Annie Dillard


Annie Dillard Quotes

  • ''Cruelty is a mystery, and the waste of pain. But if we describe a word to compass these things, a world that is a long, brute game, then we bump against another mystery: the inrush of power and delight, the canary that sings on the skull.''
    Annie Dillard (b. 1945), U.S. essayist and autobiographer. Pilgrim at Tinker Creek, ch. 1 (1974).
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  • ''No; we have been as usual asking the wrong question. It does not matter a hoot what the mockingbird on the chimney is singing.... The real and proper question is: Why is it beautiful?''
    Annie Dillard (b. 1945), U.S. author, poet. Pilgrim at Tinker Creek, ch. 7 (1974).
  • ''The writer studies literature, not the world. ...He is careful of what he reads, for that is what he will write.''
    Annie Dillard (b. 1945), U.S. author. The Writing Life, ch. 5 (1989).
  • ''Write about winter in the summer. Describe Norway as Ibsen did, from a desk in Italy; describe Dublin as James Joyce did, from a desk in Paris. Willa Cather wrote her prairie novels in New York City; Mark Twain wrote Huckleberry Finn in Hartford, Connecticut. Recently, scholars learned that Walt Whitman rarely left his room.''
    Annie Dillard (b. 1945), U.S. author. The Writing Life, ch. 5 (1989).
  • ''Your work is to keep cranking the flywheel that turns the gears that spin the belt in the engine of belief that keeps you and your desk in midair.''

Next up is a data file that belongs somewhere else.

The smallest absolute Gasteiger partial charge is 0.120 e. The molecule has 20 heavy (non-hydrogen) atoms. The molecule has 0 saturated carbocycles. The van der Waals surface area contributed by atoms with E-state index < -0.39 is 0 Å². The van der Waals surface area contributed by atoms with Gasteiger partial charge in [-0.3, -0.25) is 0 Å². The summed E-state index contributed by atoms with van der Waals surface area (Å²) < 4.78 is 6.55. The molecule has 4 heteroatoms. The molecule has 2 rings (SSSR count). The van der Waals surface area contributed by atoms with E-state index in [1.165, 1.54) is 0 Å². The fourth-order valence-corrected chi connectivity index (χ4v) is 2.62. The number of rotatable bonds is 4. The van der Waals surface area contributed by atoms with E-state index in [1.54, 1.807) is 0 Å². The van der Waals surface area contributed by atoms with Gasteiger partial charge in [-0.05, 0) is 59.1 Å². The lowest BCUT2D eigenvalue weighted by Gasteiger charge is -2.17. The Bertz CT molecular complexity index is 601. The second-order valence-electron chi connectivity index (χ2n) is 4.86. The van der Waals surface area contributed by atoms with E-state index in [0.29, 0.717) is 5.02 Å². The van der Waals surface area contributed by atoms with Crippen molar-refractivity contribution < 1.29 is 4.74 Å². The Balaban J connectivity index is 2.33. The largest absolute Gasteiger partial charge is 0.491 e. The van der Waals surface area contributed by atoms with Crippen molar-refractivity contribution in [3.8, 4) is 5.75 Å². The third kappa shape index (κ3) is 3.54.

Annie Dillard (b. 1945), U.S. author. The Writing Life, ch. 1 (1989). On the nature of a writer's work.
  • ''People love pretty much the same things best. A writer looking for subject inquires not after what he loves best, but after what he alone loves at all.''
    Annie Dillard (b. 1945), U.S. author. The Writing Life, ch. 5 (1989).
  • ''I do not so much write a book as sit up with it, as with a dying friend.''
    Annie Dillard (b. 1945), U.S. author. The Writing Life, ch. 3 (1989).
  • ''Appealing workplaces are to be avoided. One wants a room with no view, so imagination can meet memory in the dark.''
    Annie Dillard (b. 1945), U.S. author. The Writing Life, ch. 2 (1989). On the kind of study a writer needs.
  • ''Aim for the chopping block. If you aim for the wood, you will have nothing. Aim past the wood, aim through the wood; aim for the chopping block.''
    Annie Dillard (b. 1945), U.S. author. The Writing Life, ch. 3 (1989).
  • ''How we spend our days is, of course, how we spend our lives. What we do with this hour, and that one, is what we are doing. A schedule defends from chaos and whim. It is a net for catching days. It is a scaffolding on which a worker can stand and labor with both hands at sections of time. A schedule is a mock-up of reason and order—willed, faked, and so brought into being; it is a peace and a haven set into the wreck of time; it is a lifeboat on which you find yourself, decades later, still living.''
    Annie Dillard (b. 1945), U.S. author. The Writing Life, ch. 2 (1989).

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Best Poem of Annie Dillard

Mayakovsky In New York: A Found Poem

New York: You take a train that rips through versts.
It feels as if the trains were running over your ears.

For many hours the train flies along the banks
of the Hudson about two feet from the water. At the stops,
passengers run out, buy up bunches of celery,
and run back in, chewing the stalks as they go.

Bridges leap over the train with increasing frequency.

At each stop an additional story grows
onto the roofs. Finally houses with squares
and dots of windows rise up. No matter how far
you throw back your head, there are no tops.

Time and ...

Read the full of Mayakovsky In New York: A Found Poem
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